Only through tax fairness and economic growth can we once again be a state that delivers more, invests in the things that benefit all families and businesses, and restores the concept of “good value for money” that once defined us. We cannot wait.
And any given tax policy need not be a permanent condition. If we get this economy growing again—and we will—and we get that value, money equation back into balance—and we will—we should be prepared to recalibrate—and we will.
I was tagged last year by a Republican friend of mine as a “pro-growth progressive.” I will take that tag. And, just as sure as we will reclaim our progressive soul of this great state, we will grow this economy at all costs – there is no higher priority.
I want to close tonight by acknowledging two losses. First, Carmen Orechio, the King of Nutley, mayor on a number of occasions, commissioner for decades, and former Senate President – I have ordered all New Jersey flags be flown at half-staff tomorrow in his honor of his legacy and in advance of his funeral. I will be in Nutley for the St. Patrick's Day parade on Saturday to see all that he did. And for all the public things he did, I spoke to a member of his family yesterday and she said to me that as good as he was in public he was in private with any family, any friend, and any citizen. So God bless him and lets give him a round of applause.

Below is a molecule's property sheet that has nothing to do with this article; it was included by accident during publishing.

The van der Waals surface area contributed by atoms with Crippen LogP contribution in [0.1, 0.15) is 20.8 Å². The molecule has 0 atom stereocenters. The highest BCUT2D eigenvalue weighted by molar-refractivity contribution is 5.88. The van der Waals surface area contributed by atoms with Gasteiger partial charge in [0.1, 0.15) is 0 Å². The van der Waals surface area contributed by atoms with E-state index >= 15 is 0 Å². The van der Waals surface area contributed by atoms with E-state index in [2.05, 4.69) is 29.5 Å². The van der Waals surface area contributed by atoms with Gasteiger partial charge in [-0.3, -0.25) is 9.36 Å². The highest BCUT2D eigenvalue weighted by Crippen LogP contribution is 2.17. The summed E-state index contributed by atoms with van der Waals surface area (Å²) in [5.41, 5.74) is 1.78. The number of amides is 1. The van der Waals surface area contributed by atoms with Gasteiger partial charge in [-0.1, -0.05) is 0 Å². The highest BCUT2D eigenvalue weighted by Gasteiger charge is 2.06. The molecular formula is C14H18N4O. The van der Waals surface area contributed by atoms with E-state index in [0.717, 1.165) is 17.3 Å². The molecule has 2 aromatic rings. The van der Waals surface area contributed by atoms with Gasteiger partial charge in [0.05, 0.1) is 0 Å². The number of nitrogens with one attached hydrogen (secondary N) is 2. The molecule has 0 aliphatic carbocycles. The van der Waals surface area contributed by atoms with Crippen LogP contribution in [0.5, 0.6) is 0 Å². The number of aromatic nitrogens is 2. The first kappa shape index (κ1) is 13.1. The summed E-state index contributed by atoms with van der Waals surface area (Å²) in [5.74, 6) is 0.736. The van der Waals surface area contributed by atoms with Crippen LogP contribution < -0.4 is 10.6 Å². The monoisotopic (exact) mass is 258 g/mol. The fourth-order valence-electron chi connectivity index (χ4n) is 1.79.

And I want to conclude by recognizing some folks who are very special to Tammy and me: Ruthi Byrne and Tom Byrne. We miss Brendan, we miss his wisdom, and we miss his good humor, every day.
Governor Byrne changed New Jersey for the better. He did big things and tackled big problems. He set astandard for integrity, decency, and political courage that we all must strive for. We can honor him by having the same commitment to building a stronger and fairer future.